Wednesday, April 06, 2011

White House Biographies?

Ever think the White House biographies are a bit "white washed?" Well, you are not alone. This article quotes several historians who critique these biographies:
Doris Kearns Goodwin has read a lot of upbeat material about American presidents, but some of the entries on the White House website were so sunny that they reminded her of the happy talk at Boston Red Sox games.

So what are some of the critiques of these biographies?
George W. Bush's entry, for example, makes no reference to Hurricane Katrina or the economic collapse of 2008, but does find room for the names of his dogs. Ronald Reagan's biography does not mention the Iran-Contra scandal, which made headlines during his second term. Gerald Ford's 1974 pardon of Richard Nixon is noted in a few words, with nothing about the fierce criticism it received. Vietnam is included on Lyndon Johnson's page but not his fateful decision to send ground troops.

Thomas Jefferson is introduced as a "powerful advocate of liberty" who "inherited some 5,000 acres of land," but is not identified as an owner of slaves. Andrew Jackson's page says virtually nothing about his advocacy of slavery or harsh treatment of American Indians. The life of William Henry Harrison, a military commander who became the ninth president, is narrated as a valiant crusade against Indians.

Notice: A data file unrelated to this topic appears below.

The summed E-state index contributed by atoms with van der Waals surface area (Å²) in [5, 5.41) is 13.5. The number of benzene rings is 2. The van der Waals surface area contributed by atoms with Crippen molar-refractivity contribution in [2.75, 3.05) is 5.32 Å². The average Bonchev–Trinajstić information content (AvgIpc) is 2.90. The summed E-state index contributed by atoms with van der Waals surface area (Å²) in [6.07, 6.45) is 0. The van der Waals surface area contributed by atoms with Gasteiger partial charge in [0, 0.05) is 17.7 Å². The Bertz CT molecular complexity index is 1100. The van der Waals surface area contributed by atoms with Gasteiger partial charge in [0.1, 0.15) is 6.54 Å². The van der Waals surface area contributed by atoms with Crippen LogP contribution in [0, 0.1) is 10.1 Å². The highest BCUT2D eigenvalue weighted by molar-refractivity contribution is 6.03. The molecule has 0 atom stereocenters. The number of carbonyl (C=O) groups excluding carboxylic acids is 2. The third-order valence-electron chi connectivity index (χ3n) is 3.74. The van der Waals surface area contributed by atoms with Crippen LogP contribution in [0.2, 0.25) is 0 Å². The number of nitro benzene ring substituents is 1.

The biographies were also critiqued for political incorrectness (example: using the word Negroes), leaving out essential information (example: nothing on the election of 2000 in Bush's entry), or overly personal versus political entries.

The White House did not comment on the white, but a spokesperson said it would be looked into. The biographies were originally written in 1964 and meant, in the words of Jackie Kennedy,"to provide a brief, popular historical sketch to accompany the images of the official White House portraits and meant to enhance the public's enjoyment of their White House tour."

A quote by Eric Foner is a good way to sum this up:
One would have to think about the purpose of the White House biographies. If the purpose is simply to instill admiration for all American presidents, it's working. If the purpose is to give citizens a realistic sense of the presidents, it's not working.

Thanks to Greg, at History Buff Wannabe for the link.

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